Color selection was very specific as well. When it was cloudy the fish keyed on spoons with a silver blank painted dark metallic blue with a hint of chartreuse on the nose. When the sun came out the fish wanted a silver blank with gold and fluorescent orange paint. As long as we had those colors in the mix we caught fish. All of our go-to patterns from trips past seemed to be ignored.

Cal is show here with his first fish of the trip once we got away from the runts!

Cal is show here with his first fish of the trip once we got away from the runts!

Our fishing on Saturday ended around 6 PM so we could get to shore in time to grill up some steaks and watch the sun set. Our plan for Sunday AM was to return to the spots we found the day prior and see if we couldn’t get some fish to go on spinning gear.

The winds picked up and would blow out of the north – north east all day on Sunday kicking up 2′ – 4′ waves from start to finish. Thankfully I had remembered to pack a giant drift sock as this simple device would prove to be invaluable to our jigging fishing efforts. Once deployed the drift socks slowed down our drift speed to 0.4 MPH which was perfect for presenting the 1.5 oz. jigs and spoons we were fishing.

Will has one in the boat while Cal is figthing a double. Doubles and even triples are common once you get things dialed in.

Will has one in the boat while Cal is figthing a double. Doubles and even triples are common once you get things dialed in.

Jig fishing lakers on Superior is an amazing amount of fun when you’re on the fish and incredibly frustrating when you’re not. With all that water to hunt and peck through finding the fish is the main challenge. Thankfully once you find the fish lake trout are generally pretty aggressive and very willing to eat a jig danced in front of their face. I got on the board first with a nice 10# laker on a 1.5 oz. jig and white paddle tail. Cal followed my fish up with a 6# and 12# laker caught on a Williamson Gomuku Spoon in silver blue. For the next 45 minutes or so we had some fast action on fish up to 15 – 18 lbs… and then the fish moved and the bite died just as quickly as it started.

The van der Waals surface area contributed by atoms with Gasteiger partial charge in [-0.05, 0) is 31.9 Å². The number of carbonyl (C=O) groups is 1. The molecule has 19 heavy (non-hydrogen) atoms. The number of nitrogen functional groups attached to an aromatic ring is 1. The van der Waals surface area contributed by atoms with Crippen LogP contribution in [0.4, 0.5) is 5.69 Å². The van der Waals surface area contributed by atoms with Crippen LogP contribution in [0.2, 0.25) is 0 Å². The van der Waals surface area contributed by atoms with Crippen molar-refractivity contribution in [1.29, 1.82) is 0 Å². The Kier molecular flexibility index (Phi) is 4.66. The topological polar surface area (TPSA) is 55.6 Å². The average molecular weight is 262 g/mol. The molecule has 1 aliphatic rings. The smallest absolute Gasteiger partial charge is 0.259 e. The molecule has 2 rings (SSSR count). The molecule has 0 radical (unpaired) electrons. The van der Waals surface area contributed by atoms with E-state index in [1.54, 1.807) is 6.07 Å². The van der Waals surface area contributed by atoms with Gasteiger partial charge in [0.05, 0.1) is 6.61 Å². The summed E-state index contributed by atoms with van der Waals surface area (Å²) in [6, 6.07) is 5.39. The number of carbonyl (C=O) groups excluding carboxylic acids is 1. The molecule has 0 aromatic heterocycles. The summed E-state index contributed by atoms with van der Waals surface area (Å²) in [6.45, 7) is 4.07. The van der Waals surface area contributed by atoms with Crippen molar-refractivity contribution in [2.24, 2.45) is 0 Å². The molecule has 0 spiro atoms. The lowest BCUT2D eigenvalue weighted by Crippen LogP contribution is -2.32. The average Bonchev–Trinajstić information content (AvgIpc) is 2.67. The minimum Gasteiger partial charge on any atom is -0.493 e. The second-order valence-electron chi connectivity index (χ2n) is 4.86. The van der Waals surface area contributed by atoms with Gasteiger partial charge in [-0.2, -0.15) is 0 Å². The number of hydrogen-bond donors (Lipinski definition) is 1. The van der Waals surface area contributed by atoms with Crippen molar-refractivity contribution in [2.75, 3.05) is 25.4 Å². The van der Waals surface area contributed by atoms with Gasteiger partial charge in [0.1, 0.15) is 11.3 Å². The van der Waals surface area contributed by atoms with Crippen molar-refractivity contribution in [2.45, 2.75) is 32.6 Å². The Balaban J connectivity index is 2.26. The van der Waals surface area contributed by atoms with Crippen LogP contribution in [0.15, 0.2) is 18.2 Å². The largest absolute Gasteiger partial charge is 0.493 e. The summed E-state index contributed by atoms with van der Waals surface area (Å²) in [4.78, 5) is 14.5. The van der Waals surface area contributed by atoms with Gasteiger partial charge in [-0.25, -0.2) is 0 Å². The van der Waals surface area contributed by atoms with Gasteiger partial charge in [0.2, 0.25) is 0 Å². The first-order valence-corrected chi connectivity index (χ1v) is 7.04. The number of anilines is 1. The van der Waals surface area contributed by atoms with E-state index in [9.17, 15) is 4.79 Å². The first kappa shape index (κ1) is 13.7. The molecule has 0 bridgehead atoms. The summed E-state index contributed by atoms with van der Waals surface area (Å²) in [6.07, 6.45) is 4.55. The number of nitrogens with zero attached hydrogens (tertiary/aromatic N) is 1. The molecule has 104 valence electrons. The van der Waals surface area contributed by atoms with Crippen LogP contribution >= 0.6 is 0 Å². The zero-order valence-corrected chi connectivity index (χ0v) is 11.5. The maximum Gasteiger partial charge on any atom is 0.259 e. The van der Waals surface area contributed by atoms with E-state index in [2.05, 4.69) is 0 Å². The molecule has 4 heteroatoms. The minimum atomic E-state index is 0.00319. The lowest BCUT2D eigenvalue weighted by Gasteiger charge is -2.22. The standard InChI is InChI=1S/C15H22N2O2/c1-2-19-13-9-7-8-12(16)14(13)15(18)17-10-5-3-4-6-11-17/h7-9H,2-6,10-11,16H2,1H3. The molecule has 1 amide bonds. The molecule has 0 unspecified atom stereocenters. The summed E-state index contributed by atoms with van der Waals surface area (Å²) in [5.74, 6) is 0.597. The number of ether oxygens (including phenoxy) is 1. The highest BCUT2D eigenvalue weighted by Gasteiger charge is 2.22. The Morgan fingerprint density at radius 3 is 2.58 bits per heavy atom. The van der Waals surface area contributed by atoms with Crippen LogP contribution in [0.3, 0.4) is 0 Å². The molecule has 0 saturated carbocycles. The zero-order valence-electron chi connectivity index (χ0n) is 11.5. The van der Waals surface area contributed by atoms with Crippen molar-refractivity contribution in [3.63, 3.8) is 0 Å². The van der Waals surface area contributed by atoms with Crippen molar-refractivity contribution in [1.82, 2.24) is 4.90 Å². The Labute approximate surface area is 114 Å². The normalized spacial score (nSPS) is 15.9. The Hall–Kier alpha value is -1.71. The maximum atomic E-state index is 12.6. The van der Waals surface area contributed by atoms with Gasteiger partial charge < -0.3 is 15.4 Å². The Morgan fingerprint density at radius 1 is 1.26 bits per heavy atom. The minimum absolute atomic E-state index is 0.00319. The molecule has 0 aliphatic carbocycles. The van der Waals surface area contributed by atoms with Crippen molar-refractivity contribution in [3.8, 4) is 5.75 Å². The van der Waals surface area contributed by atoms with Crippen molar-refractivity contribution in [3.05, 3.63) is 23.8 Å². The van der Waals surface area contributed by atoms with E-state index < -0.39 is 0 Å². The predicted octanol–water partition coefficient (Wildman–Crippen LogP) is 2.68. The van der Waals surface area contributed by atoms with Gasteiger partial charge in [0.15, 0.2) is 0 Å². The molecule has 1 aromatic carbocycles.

We did make attempts to relocate those fish but after an hour and a half of looking we threw in the towel and decided it was time to head for home. While catching a laker on a jig rod is one of the most fun things you can experience as an angler trying to put that pattern to work on Superior is full of highs and lows. When you’re on the fish, you’re on top of the world. When they move, you’ve got 20.3 million acres of water to deal with!

With a little luck I’ll be able to get back up on the big lake in 3 – 4 weeks for another go-round with the big trout. If you make it out yourself in the coming weeks I’d love to hear how you’re doing. Those fishing reports definitely help plan the next trip!

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James Holst

James began his fishing career as a fulltime fishing guide, spending more than 250 days a year on the water, coaching clients how to catch walleyes on the Upper Mississippi River and Minnesota‚Äôs Lake Mille Lacs. In 2000, he launched Full Bio ›


  1. Awesome report James! Looks like a great weekend up there. Hopefully I’m able to get out there sometime yet this fall!

  2. This was an amazing trip. The way the lakers hit a jigging spoon is flat out insane. They about rip the rod right out of your hand. Thanks for allowing me to ride along James.

  3. Hi Ralph

    We didn’t put her on a scale so I don’t have anything definitive to offer here but after punching some numbers into a length x girth calculator that fish looks to be in the 33# – 35# range. I’ll readily admit I haven’t tested any of the available lake trout length x girth formulas for accuracy but it is the best I have to offer without subjecting the fish to the scale. She put up one hell of a fight and swam away strong! I’ll be looking for that one again later this fall.

  4. Amazing trip is right!